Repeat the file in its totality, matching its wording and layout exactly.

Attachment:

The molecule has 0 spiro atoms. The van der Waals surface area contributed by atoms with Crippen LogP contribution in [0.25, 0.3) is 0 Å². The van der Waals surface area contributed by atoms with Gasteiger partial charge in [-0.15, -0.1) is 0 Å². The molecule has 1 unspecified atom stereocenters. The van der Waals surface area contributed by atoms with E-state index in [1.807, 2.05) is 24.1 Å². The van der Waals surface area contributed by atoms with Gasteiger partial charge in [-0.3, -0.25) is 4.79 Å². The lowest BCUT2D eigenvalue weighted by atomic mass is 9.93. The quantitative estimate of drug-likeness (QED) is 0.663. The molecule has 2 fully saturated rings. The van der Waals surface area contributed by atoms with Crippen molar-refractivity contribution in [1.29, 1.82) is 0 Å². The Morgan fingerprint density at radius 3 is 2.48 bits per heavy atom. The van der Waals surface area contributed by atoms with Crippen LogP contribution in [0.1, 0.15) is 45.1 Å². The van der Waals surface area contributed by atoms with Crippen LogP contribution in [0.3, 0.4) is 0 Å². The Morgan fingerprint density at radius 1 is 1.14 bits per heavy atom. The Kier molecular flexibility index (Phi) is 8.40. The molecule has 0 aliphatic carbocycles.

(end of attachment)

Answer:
The molecule has 0 spiro atoms. The van der Waals surface area contributed by atoms with Crippen LogP contribution in [0.25, 0.3) is 0 Å². The van der Waals surface area contributed by atoms with Gasteiger partial charge in [-0.15, -0.1) is 0 Å². The molecule has 1 unspecified atom stereocenters. The van der Waals surface area contributed by atoms with E-state index in [1.807, 2.05) is 24.1 Å². The van der Waals surface area contributed by atoms with Gasteiger partial charge in [-0.3, -0.25) is 4.79 Å². The lowest BCUT2D eigenvalue weighted by atomic mass is 9.93. The quantitative estimate of drug-likeness (QED) is 0.663. The molecule has 2 fully saturated rings. The van der Waals surface area contributed by atoms with Crippen molar-refractivity contribution in [1.29, 1.82) is 0 Å². The Morgan fingerprint density at radius 3 is 2.48 bits per heavy atom. The van der Waals surface area contributed by atoms with Crippen LogP contribution in [0.1, 0.15) is 45.1 Å². The van der Waals surface area contributed by atoms with Crippen LogP contribution in [0.3, 0.4) is 0 Å². The Morgan fingerprint density at radius 1 is 1.14 bits per heavy atom. The Kier molecular flexibility index (Phi) is 8.40. The molecule has 0 aliphatic carbocycles.